WILD BOAR REPRODUCE QUICKLY, RELENTLESSLY... THE RESULT OF THIS PRODIGIOUS PRODUCTIVITY IS THE PRACTICAL IMPOSSIBILITY OF EVER ERADICATING THEM
Among the major concerns is the fact that wild pigs transmit diseases and parasites to domestic hogs, other livestock and humans. While it is unlikely wild boar pose much risk to contaminating large-scale commercial hog operations with their closed-loop supply chains, disease transfer between feral wild boar, livestock, wildlife and humans is a real concern. Canada’s wild boar carry several diseases risky to human health that are transmitted through contaminated vegetable crops, eating wild boar meat or direct contact. These include trichinella, influenza and hepatitis E. Disease threats to other livestock include pseudorabies, swine brucellosis and porcine reproductive and respiratory syndrome virus, which are spread by contamination from bodily fluids. Wild boar sharing feed and crops make it likely that it will affect small herds.
According to the principles of terrestrial invasion by new species, first a small population will establish. And then nearby a few more. With early detection, they’re easy to eradicate. But as the number of different and independent population centres grows, the possibility of eradication decreases. Eventually, the best hope is to limit the effects of the invader. This is where Saskatchewan finds itself: almost past the point of no return, eradication will be extremely difficult. Targeted control measures will slow wild population growth, but since feral pigs reproduce so prolifically, killing a few animals has no appreciable effect on the larger population.
Effective management and control starts with good information. Ruth Kost, a PHD student at the University of Saskatchewan, is building a baseline map of confirmed boar occurrences to determine their spread and to support management efforts. Wild boar observations, hunter kills and trail cam photos are all useful data. “My research is looking at the distribution of wild boar across Canada. As it is on such a broad scale, common wildlife monitoring techniques aren’t feasible. I am using local and expert knowledge to collect data,” Kost says.
“As far as I am aware, this is the only research on wild boar distribution in Canada and will provide a baseline map of wild boar distribution for future research. This map will provide insight into current wild boar locations, as well as create a baseline against which potential future range expansion can be compared.”
To achieve even a modest population reduction of wild boar in Saskatchewan will require a highly aggressive, coordinated and well-monitored approach. In a program run by the Saskatchewan Association of Rural Municipalities until 2015, the provincial government funded a system to dispatch hired sharpshooters to problem areas. Since then, to reduce insurance payouts for damaged crops and livestock loss, the Saskatchewan Crop Insurance Corporation (SCIC) has been operating a feral wild boar control program. Within the first few months of 2017, hunt teams killed 85 pigs. That number is expected to rise this fall by using snares — a cost-effective way to catch more pigs.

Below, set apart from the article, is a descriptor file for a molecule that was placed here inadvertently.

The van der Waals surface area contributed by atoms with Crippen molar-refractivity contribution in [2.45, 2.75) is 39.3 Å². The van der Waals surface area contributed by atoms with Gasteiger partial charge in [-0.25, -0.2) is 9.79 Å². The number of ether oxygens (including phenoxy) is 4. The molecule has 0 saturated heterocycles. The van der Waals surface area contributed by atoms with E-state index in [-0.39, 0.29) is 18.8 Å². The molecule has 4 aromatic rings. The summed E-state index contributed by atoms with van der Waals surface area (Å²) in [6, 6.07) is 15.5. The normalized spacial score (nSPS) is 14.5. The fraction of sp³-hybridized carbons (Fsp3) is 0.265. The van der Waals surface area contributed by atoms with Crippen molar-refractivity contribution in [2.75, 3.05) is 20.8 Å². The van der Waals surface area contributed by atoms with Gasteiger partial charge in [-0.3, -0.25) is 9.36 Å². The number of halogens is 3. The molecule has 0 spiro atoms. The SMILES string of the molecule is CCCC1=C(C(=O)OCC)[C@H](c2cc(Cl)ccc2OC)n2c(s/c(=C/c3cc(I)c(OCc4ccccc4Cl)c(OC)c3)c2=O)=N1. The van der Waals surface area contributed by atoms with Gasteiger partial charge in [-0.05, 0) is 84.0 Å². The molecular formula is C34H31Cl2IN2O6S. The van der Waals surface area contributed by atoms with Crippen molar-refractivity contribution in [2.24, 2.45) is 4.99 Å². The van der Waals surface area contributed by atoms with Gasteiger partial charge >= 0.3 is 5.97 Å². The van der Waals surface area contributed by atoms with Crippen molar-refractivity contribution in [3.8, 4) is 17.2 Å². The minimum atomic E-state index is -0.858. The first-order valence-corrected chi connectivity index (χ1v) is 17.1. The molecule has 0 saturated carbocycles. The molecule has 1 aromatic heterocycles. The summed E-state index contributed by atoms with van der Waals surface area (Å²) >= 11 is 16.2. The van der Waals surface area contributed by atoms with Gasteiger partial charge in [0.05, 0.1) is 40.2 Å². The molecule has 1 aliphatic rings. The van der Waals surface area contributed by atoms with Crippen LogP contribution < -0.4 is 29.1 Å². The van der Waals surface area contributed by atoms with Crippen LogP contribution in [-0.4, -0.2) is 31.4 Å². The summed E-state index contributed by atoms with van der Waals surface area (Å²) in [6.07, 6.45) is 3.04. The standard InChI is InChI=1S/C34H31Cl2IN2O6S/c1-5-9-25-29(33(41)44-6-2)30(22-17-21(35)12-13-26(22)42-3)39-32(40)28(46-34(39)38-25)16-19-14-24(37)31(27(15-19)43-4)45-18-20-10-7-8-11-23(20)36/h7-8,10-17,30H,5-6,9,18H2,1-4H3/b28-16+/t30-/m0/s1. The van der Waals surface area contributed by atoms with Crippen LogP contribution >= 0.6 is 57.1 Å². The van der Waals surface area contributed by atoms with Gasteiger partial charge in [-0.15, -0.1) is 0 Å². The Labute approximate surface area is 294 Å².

The control program is by necessity a cumbersome process. Landowners report wild boar damage or sightings on their land to SCIC. Darby Warner, executive director at SCIC, says that on average the phones ring five to 10 times per year with wild boar-related calls. Crop insurance adjusters are trained to identify pig signs and damage. Each call is investigated, and if it’s identified as wild boar, one of three hunt teams is mobilized. First the team leader “ground truths” the site, looking for boar trails and nests. A boar’s unique tracks are easiest to spot in the snow and mud. Reconnaissance may also be conducted with airplanes. Once the team leader identifies the number of pigs in a sounder (grouping), the team devises a plan to kill the entire sounder. According to Brook, killing anything less than 100 per cent of the group means that attempt was a total failure. Boar are intelligent, so those that escape scatter and are now educated that humans equal trouble.
While the hunt teams are effective at removing boar from an area, it is an expensive and time-consuming job. Teams must wait for incoming reports, plan, mobilize and execute their plans. Once a group of problem pigs is eliminated, the team will stand down until they are called out again. While the SCIC spearheads the hunt teams, they work with the province’s Ministry of the Environment, says Warner. Wildlife specialists and conservation officers give guidance on alternative control measures.